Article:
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Ottawa creates Prairie Economic Development Canada

Ottawa creates Prairie Economic Development Canada

This regional agency will have 11 offices across Manitoba, Saskatchewan and Alberta

By Diego Flammini
Staff Writer
Farms.com

The federal government is taking steps to ensure a more direct approach to economic development in Western Canada.

Economic Development Minister Mélanie Joly announced on Aug. 5 the creation of two new regional development agencies – Prairies Economic Development Canada (PrairiesCan) and Pacific Economic Development Canada (PacifiCan) for British Columbia.

As Western Canada’s economy continues to change, a need for a specialized department became evident.

"Western Canada's economy is growing and diversifying more each day, requiring a tailored approach that considers its needs and seizes its opportunities,” Joly said in a statement. “Our government is proud to be investing in the economic future of innovators, businesses, and communities across the Prairies with the creation of PrairiesCan.”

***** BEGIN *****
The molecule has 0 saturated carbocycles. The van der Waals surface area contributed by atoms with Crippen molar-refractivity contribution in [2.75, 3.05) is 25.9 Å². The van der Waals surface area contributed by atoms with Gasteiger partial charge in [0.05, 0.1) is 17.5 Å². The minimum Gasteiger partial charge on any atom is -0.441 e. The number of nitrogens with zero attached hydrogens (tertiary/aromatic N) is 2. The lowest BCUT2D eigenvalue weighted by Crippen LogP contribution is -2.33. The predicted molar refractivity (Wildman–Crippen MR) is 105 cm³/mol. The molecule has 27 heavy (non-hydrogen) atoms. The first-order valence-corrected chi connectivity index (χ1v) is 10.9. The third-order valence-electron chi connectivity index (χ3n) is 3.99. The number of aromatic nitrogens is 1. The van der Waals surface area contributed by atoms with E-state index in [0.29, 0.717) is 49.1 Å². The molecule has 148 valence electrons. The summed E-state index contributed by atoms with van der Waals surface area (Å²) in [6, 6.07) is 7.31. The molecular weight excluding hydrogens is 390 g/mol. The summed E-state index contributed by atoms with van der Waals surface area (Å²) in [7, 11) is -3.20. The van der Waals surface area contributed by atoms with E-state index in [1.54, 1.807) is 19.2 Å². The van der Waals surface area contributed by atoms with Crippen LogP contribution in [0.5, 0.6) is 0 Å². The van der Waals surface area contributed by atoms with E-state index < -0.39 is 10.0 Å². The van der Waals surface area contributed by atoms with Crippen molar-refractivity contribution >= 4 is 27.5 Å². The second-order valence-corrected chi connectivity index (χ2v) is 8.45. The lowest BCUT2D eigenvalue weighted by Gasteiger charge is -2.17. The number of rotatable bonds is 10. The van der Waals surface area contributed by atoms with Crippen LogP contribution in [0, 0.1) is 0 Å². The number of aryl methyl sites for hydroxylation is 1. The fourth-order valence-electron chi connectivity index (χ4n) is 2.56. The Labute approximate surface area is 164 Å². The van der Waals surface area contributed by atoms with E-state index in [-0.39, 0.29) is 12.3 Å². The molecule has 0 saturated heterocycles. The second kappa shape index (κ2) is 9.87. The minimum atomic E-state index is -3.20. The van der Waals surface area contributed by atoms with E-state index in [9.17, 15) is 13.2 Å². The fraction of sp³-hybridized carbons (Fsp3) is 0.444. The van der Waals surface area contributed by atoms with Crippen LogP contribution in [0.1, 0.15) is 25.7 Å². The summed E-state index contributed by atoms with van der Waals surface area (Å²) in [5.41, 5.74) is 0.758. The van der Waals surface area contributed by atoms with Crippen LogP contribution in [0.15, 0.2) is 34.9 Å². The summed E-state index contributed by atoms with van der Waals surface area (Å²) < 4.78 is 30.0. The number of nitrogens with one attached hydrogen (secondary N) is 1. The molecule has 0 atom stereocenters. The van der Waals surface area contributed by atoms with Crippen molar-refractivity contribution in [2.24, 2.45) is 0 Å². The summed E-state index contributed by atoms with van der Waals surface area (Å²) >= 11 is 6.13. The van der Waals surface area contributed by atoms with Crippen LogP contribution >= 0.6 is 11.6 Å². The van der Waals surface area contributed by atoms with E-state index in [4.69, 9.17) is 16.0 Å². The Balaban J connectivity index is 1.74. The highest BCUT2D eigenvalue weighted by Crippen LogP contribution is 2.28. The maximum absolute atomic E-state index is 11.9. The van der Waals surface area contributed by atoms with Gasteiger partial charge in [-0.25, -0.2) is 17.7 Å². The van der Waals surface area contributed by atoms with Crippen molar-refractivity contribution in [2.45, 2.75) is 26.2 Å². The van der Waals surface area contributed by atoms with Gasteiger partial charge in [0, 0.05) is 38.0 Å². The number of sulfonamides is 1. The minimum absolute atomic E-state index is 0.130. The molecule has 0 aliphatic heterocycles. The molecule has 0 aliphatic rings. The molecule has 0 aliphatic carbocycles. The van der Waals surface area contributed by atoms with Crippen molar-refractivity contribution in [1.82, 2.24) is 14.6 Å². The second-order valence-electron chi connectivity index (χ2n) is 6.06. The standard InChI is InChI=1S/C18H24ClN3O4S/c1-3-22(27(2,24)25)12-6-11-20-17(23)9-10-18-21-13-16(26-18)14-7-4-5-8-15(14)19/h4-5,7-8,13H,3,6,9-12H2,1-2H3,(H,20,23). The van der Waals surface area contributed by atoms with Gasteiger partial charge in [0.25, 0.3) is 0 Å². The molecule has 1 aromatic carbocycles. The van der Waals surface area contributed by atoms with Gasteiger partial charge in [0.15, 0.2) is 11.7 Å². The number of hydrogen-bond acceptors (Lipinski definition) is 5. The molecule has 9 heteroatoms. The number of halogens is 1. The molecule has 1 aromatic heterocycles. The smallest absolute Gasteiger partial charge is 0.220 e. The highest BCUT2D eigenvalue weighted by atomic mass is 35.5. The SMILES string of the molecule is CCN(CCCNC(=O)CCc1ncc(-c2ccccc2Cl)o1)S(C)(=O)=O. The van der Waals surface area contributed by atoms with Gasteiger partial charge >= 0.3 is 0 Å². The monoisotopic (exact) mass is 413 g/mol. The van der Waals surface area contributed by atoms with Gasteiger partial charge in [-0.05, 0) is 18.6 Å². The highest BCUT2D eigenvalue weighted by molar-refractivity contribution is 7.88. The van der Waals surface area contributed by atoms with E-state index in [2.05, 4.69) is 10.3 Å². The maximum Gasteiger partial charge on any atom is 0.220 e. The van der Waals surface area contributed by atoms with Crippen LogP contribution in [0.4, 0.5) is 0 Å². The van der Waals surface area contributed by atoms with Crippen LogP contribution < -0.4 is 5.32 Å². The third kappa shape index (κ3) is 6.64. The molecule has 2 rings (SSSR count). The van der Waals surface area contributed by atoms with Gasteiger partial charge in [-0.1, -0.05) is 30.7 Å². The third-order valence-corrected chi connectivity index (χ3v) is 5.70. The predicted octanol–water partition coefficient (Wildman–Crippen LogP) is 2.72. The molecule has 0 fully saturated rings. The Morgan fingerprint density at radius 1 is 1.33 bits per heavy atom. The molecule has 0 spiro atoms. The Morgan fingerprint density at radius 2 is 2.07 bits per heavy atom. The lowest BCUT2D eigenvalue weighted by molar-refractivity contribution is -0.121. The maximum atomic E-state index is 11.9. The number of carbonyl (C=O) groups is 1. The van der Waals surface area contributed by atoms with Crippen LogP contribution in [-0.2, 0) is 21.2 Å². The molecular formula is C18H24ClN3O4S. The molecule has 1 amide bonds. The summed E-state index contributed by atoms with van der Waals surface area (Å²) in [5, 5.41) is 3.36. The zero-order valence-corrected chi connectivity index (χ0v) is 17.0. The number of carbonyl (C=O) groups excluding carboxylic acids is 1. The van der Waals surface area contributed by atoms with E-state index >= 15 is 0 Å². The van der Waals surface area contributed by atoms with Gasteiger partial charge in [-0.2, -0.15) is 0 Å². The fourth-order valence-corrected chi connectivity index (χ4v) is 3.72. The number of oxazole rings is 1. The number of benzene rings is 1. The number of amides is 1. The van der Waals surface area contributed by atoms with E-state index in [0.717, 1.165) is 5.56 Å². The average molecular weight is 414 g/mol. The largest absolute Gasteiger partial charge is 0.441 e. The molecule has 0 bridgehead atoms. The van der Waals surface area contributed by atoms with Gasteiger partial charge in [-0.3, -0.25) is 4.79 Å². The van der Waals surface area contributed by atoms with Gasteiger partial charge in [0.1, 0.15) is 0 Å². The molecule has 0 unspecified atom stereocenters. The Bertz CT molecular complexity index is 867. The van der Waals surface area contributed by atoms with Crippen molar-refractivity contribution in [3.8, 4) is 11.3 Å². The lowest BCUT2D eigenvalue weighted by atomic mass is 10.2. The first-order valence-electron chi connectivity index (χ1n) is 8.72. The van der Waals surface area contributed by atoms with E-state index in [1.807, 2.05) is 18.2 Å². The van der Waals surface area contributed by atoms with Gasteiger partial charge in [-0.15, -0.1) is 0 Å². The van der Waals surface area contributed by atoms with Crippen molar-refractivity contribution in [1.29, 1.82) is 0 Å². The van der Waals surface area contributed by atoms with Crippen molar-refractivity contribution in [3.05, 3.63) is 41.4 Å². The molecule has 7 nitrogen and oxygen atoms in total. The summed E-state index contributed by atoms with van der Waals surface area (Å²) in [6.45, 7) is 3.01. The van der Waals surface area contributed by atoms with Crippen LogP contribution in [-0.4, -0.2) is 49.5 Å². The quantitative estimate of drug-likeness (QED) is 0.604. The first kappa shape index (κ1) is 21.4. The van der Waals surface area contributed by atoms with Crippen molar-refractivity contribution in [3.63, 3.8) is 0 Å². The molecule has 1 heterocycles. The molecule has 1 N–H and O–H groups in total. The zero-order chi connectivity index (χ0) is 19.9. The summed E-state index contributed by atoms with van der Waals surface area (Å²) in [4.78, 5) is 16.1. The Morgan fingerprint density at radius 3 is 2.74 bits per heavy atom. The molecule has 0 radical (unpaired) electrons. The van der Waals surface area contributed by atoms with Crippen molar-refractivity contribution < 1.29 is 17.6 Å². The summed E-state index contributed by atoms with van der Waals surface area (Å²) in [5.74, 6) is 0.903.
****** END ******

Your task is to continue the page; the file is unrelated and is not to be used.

PrairiesCan and PacifiCan will replace Western Economic Diversification Canada, which has been in place for 34 years.

Since that time, Western Canada’s economy has grown significantly since 1987.

Western Canada, for example, contributes nearly 38 per cent of Canada’s real GDP and 37 per cent of Canada’s exports.

“The launch of PrairiesCan is recognition of this fact and of the significant diversity among the provinces in agriculture, natural resources, water resources, Indigenous treaty status, exports, and tourism, to name a few,” Terry Duguid, secretary to the minister of economic development, said in a statement. “The result will create new middle-class jobs and grow the economy in more communities across the Prairies."

Community builders are pleased with the PrairiesCan announcement.

This new approach will help sectors get back on their feet after the pandemic.

“Whether it’s the technology sector, tourism, manufacturing, mining … that funding is really going to help those sectors recover and that’s going to help the overall economy in Saskatoon recover post-COVID,” Alex Fallon, president and CEO of the Saskatoon Regional Economic Development Authority, told Global News.

PrairiesCan will have 11 offices across the three Prairie provinces and receive about $150 million in core funding.

Alberta’s offices will be located in Lethbridge, Fort McMurray and Grande Prairie.

Saskatchewan’s will be in Regina and Prince Albert, and Manitoba’s will be in Brandon and Thompson.

These are in addition to existing offices in Edmonton, Saskatoon, Winnipeg and Ottawa


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